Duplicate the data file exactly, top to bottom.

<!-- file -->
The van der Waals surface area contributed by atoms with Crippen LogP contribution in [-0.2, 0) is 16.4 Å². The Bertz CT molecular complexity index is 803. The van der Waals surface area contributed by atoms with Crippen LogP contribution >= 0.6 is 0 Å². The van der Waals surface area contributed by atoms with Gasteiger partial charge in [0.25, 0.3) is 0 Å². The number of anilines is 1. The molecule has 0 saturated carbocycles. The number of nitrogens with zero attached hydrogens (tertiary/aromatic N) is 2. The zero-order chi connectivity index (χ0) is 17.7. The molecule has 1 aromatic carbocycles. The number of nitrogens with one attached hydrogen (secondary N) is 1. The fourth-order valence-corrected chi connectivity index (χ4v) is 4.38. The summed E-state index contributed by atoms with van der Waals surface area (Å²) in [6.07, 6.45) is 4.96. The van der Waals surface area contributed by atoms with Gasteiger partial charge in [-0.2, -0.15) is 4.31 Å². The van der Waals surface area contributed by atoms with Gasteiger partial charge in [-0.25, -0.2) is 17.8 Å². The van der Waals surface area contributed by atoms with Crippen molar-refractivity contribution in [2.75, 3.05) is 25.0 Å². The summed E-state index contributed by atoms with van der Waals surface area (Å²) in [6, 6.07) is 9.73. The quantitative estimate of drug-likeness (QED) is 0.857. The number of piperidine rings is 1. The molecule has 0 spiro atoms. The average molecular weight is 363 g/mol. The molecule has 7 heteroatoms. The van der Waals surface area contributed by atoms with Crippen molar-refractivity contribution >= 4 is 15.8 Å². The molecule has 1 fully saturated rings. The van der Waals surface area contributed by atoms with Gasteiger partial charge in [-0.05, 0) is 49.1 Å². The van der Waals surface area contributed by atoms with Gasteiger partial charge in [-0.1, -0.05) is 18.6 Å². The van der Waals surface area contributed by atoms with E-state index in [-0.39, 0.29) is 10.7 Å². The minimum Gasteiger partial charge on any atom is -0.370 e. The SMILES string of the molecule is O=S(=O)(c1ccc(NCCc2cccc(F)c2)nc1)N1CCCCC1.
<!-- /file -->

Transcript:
The van der Waals surface area contributed by atoms with Crippen LogP contribution in [-0.2, 0) is 16.4 Å². The Bertz CT molecular complexity index is 803. The van der Waals surface area contributed by atoms with Crippen LogP contribution >= 0.6 is 0 Å². The van der Waals surface area contributed by atoms with Gasteiger partial charge in [0.25, 0.3) is 0 Å². The number of anilines is 1. The molecule has 0 saturated carbocycles. The number of nitrogens with zero attached hydrogens (tertiary/aromatic N) is 2. The zero-order chi connectivity index (χ0) is 17.7. The molecule has 1 aromatic carbocycles. The number of nitrogens with one attached hydrogen (secondary N) is 1. The fourth-order valence-corrected chi connectivity index (χ4v) is 4.38. The summed E-state index contributed by atoms with van der Waals surface area (Å²) in [6.07, 6.45) is 4.96. The van der Waals surface area contributed by atoms with Gasteiger partial charge in [-0.2, -0.15) is 4.31 Å². The van der Waals surface area contributed by atoms with Gasteiger partial charge in [-0.25, -0.2) is 17.8 Å². The van der Waals surface area contributed by atoms with Crippen molar-refractivity contribution in [2.75, 3.05) is 25.0 Å². The summed E-state index contributed by atoms with van der Waals surface area (Å²) in [6, 6.07) is 9.73. The quantitative estimate of drug-likeness (QED) is 0.857. The number of piperidine rings is 1. The molecule has 0 spiro atoms. The average molecular weight is 363 g/mol. The molecule has 7 heteroatoms. The van der Waals surface area contributed by atoms with Crippen molar-refractivity contribution >= 4 is 15.8 Å². The molecule has 1 fully saturated rings. The van der Waals surface area contributed by atoms with Gasteiger partial charge in [-0.05, 0) is 49.1 Å². The van der Waals surface area contributed by atoms with Gasteiger partial charge in [-0.1, -0.05) is 18.6 Å². The van der Waals surface area contributed by atoms with E-state index in [-0.39, 0.29) is 10.7 Å². The minimum Gasteiger partial charge on any atom is -0.370 e. The SMILES string of the molecule is O=S(=O)(c1ccc(NCCc2cccc(F)c2)nc1)N1CCCCC1.